I have very mixed feelings on the current controversy sweeping media and blogland. Whether people out there really give a crap is of course a different matter. This is an attempt to address several points that others have made, as well as provide a roundup of some interesting opinion.
1) To re-iterate my position: I fully believe in defending freedom of speech and expression, but also believe that it comes with responsibility. So gratious attempts merely to offend others is not that worthy of respect IMO.
2) It is a given fact that Muslims, Hindus and Sikhs are highly sensitive of portrayals of their gods and prophets. To assume these cartoons would not have offended someone is naive, specially when some cartoons imply that the prophet himself was a terrorist bomber. The question then arises: when is it right to offend (because it will happen sooner or later)? IMO – when its for the right cause. I don’t see any underlying cause here that kicked it all off.
3) Jyllands-Posten also has an interesting background. The centre-right paper was “infamous for its sympathy for fascism and understanding of the German Nazi dictatorship”, according to Wikipedia. And while I’m not saying all Danes are Muslim haters, the climate there is sometimes quite hostile towards Muslims. So does the paper have an ulterior agenda? I would argue so.
4) Danish and other European governments cannot be held responsible for what their press publishes, a fact that has completely missed most of the Middle Eastern hot-heads busy burning flags and pointing guns at Europeans. But it’s worth noting that while the Danish govt is busy sending out its message across Arab media as we speak, it initially rebuffed any dialogue with Arab governments. Talk about silly backtracking. Either they should have done it initially or stuck to their guns.
5) The idea however that Middle Eastern regimes can dictate to Europe about religious tolerance and freedom of speech is totally laughable, a fact many Muslim bloggers have chosen to ignore, apart from some like Sepoy. He also cites previous examples of depicting the prophet and says “if â€˜anyâ€™ depiction of the Prophet is an assault on the sensibilities of the global Muslim, than we have more to worry about than bad Danish cartoonists.”
6) Reformist Muslim puts it more succintly when arguing: “it seems to me that the unfortunately inevitable threats of violence has made this into a false, ‘our free speech v. dangerous fundamentalists’ debate…. The major problem with this is that seems to make apologising for the original cartoons into an appeasement of the threat of violence which doesn’t do anyone any good.
7) Thabet has an excellent roundup of opinion from many Muslim blogs, clearly showing that they are not as hysterical as everyone is trying to make them out to be.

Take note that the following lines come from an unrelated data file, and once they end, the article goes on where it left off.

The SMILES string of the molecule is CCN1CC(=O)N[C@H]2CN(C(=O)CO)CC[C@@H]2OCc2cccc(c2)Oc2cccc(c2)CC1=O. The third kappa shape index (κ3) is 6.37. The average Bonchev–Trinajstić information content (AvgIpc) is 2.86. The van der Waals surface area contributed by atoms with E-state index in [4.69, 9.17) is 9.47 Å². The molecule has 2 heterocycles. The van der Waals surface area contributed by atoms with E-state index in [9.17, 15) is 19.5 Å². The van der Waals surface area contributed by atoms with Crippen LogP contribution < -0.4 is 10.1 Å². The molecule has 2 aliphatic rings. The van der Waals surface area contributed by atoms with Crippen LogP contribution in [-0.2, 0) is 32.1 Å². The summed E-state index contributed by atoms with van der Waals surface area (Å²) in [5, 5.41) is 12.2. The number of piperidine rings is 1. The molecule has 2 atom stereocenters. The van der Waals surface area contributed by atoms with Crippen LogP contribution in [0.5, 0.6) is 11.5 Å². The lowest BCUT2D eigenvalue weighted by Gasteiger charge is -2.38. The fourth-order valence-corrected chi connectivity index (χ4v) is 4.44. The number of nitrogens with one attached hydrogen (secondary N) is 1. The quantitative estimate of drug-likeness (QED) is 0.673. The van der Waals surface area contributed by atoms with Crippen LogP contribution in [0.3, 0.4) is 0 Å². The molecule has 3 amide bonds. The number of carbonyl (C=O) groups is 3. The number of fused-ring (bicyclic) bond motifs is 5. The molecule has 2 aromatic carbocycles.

8) Svend White makes a good point on his blog:
An aside. This is where I have issues with the shows of solidarity by various other European media in republishing those cartoons recently. Not only are they allowing Jyllands-Posten to duck responsibility for sparking this crisis–its actions displayed grievously poor judgment, if not outright bigotry– in running those cartoons, but these other European media are creating the impression in the Muslim world that, you guessed it, Europe is united in supporting attacks on Islam and spitting on Muslim sensibilities. It is doing so at the very same time that it’s incessantly preaching to Muslims about religious extremism, anti-Semitism and other unsightly social phenomen in Muslim societies. Muslims will understandably wonder at their silence on open prejudice and Islamophobia.
9) A point that some Muslims miss is this. The longer-term issue is not if there should be more blasphemy (there inevitably will be), but how people choose to react to it. Any violent reaction is instantly condemned (rightly) and unless that is dealt with, there will always be tension. At least people don’t get killed in Europe for disrespecting God.
10) Let’s get this clear. We started with one newspaper with a publicity stunt. It escalated with a bunch of rabble-rousing Danish Muslims looking to get themselves better known by conveniently inserting some extra cartoons into the original twelve so they could get the brothers suitably pissed off. It has since turned into a massive pissing match with each side trying to make out they are more righteous.
While I’m on the side of FoS, to pretend there are absolutely no taboos within European media is ludicrous. It is just a matter of which ones you choose to break.
11) UPDATE: Nosemonkey is just as annoyed and more blunt about it, with links to others who feel the same.
12) UPDATE 2: The Jordanian paper that re-published some cartoons with a call for better perspective on the issue has sacked its editor unfortunately.
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Filed in: Media,Religion,The World